Customs surrounding St. John’s Eve are many and varied.  At the very least, most young folk plan to stay up throughout the whole of this shortest night. Certain courageous souls might spend the night keeping watch in the center of a circle of standing stones. To do so would certainly result in either death, madness, or (hopefully) the power of inspiration to become a great poet or bard. (This is, by the way, identical to certain incidents in the first branch of The Mabinogion.) This was also the night when the serpents of the island would roll themselves into a hissing, writhing ball in order to engender the “glain”, also called the “serpent’s egg”, “snake stone”, or “Druid’s egg”. Anyone in possession of this hard glass bubble would wield incredible magical powers. Even Merlyn himself (accompanied by his black dog) went in search of it, according to one ancient Welsh story.

Snakes were not the only creatures active on Midsummer’s Eve. According to British faery lore, this night was second only to Halloween for its importance to the Wee Folk, who especially enjoyed a ridling on such a fine summer’s night. In order to see them, you had only to gather fern seed at the stroke of midnight and rub it onto your eyelids. But be sure to carry a little bit of rue in your pocket, or you might well be “pixie-led”. Or, failing the rue, you might simply turn your jacket inside out, which should keep you from harm’s way. But if even this fails, you must seek out one of the “ley lines”, the old straight tracks, and stay upon it to your destination. This will keep you safe from any malevolent power, as will crossing a stream of “living” (running) water.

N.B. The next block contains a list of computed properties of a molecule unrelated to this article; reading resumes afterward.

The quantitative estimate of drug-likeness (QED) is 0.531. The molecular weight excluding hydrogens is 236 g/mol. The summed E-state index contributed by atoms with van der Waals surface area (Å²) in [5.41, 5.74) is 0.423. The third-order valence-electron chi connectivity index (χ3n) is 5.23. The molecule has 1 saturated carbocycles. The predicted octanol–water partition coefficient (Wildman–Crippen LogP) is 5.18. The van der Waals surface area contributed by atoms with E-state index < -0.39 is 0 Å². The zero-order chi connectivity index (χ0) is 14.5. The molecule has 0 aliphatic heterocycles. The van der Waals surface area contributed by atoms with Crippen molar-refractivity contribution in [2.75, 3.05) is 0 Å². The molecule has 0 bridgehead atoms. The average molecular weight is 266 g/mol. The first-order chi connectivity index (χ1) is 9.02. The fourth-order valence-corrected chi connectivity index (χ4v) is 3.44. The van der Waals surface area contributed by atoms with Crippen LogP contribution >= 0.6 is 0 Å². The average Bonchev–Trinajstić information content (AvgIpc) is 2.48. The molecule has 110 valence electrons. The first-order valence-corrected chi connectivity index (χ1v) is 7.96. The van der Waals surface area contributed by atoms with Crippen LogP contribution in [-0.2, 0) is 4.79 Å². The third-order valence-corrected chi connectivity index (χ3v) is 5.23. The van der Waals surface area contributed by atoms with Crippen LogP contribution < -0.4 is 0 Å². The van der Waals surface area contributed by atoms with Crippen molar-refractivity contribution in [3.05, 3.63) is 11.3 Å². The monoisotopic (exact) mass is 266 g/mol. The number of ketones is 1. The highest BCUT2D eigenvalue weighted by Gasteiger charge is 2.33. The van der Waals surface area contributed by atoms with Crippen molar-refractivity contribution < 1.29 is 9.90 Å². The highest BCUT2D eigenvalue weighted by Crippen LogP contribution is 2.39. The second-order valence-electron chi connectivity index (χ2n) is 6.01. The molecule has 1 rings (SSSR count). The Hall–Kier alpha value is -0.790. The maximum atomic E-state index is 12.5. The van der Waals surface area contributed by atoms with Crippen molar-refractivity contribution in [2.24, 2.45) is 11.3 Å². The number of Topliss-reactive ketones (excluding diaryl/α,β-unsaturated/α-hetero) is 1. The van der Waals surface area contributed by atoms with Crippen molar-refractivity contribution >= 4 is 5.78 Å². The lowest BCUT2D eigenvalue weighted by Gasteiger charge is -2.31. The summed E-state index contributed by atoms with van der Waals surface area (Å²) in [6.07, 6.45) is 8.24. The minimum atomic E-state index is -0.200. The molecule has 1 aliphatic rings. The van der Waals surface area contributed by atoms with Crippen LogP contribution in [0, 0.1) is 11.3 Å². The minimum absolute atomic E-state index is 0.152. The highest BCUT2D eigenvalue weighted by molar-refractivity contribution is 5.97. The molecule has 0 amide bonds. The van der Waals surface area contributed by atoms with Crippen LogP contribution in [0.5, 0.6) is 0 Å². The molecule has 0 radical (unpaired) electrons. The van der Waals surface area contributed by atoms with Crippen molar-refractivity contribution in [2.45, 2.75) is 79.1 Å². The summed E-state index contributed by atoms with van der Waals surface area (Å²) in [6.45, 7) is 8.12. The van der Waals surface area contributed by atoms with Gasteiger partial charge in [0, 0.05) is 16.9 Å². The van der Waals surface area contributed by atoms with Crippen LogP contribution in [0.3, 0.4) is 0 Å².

Other customs included decking the house (especially over the front door) with birch, fennel, St. John’s wort, orpin, and white lilies. Five plants were thought to have special magical properties on this night: rue, roses, St. John’s wort, vervain, and trefoil. Indeed, Midsummer’s Eve in Spain is called the “Night of the Verbena (Vervain)”. St. John’s wort was especially honored by young maidens who picked it in the hopes of divining a future lover.

And the glow-worm came With its silvery flame, And sparkled and shone Through the night of St. John, And soon has the young maid her love-knot tied.

There are also many mythical associations with the summer solstice, not the least of which concerns the seasonal life of the God of the sun. Inasmuch as I believe that I have recently discovered certain associations and correspondences not hitherto realized, I have elected to treat this subject in some depth in my ‘Death of Llew’ essay.  Suffice it to say here, that I disagree with the generally accepted idea that the Sun God meets his death at the summer solstice. I believe there is good reason to see the Sun God at his zenith—his peak of power—on this day, and that his death at the hands of his rival would not occur for another quarter of a year. Material drawn from the Welsh mythos seems to support this thesis. In Irish mythology, midsummer is the occasion of the first battle between the Fir Bolgs and the Tuatha De Danaan.